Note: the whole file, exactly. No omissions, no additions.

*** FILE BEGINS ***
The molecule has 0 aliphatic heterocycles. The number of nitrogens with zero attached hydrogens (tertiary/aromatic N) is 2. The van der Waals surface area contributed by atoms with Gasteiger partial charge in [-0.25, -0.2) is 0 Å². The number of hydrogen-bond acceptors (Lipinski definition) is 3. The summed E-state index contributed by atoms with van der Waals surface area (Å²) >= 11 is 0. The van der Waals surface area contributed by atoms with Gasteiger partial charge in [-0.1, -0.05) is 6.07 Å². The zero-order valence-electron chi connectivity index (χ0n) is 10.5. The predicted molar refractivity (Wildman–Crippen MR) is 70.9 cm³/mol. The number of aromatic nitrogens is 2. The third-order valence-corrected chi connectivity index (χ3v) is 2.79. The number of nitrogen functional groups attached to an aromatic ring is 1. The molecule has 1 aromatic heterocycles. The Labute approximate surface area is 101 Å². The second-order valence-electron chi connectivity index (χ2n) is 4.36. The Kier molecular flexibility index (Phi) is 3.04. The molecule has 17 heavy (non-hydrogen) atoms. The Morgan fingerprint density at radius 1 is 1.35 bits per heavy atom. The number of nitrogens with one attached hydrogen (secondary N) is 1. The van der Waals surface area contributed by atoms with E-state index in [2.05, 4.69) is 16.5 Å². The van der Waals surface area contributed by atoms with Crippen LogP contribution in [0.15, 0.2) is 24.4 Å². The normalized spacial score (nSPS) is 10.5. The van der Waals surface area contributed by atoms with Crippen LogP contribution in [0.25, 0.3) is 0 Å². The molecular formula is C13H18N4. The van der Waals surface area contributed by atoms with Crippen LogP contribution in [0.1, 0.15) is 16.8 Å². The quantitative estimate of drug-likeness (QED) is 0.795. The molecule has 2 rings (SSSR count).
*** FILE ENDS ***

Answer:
The molecule has 0 aliphatic heterocycles. The number of nitrogens with zero attached hydrogens (tertiary/aromatic N) is 2. The van der Waals surface area contributed by atoms with Gasteiger partial charge in [-0.25, -0.2) is 0 Å². The number of hydrogen-bond acceptors (Lipinski definition) is 3. The summed E-state index contributed by atoms with van der Waals surface area (Å²) >= 11 is 0. The van der Waals surface area contributed by atoms with Gasteiger partial charge in [-0.1, -0.05) is 6.07 Å². The zero-order valence-electron chi connectivity index (χ0n) is 10.5. The predicted molar refractivity (Wildman–Crippen MR) is 70.9 cm³/mol. The number of aromatic nitrogens is 2. The third-order valence-corrected chi connectivity index (χ3v) is 2.79. The number of nitrogen functional groups attached to an aromatic ring is 1. The molecule has 1 aromatic heterocycles. The Labute approximate surface area is 101 Å². The second-order valence-electron chi connectivity index (χ2n) is 4.36. The Kier molecular flexibility index (Phi) is 3.04. The molecule has 17 heavy (non-hydrogen) atoms. The Morgan fingerprint density at radius 1 is 1.35 bits per heavy atom. The number of nitrogens with one attached hydrogen (secondary N) is 1. The van der Waals surface area contributed by atoms with E-state index in [2.05, 4.69) is 16.5 Å². The van der Waals surface area contributed by atoms with Crippen LogP contribution in [0.15, 0.2) is 24.4 Å². The normalized spacial score (nSPS) is 10.5. The van der Waals surface area contributed by atoms with Crippen LogP contribution in [0.25, 0.3) is 0 Å². The molecular formula is C13H18N4. The van der Waals surface area contributed by atoms with Crippen LogP contribution in [0.1, 0.15) is 16.8 Å². The quantitative estimate of drug-likeness (QED) is 0.795. The molecule has 2 rings (SSSR count).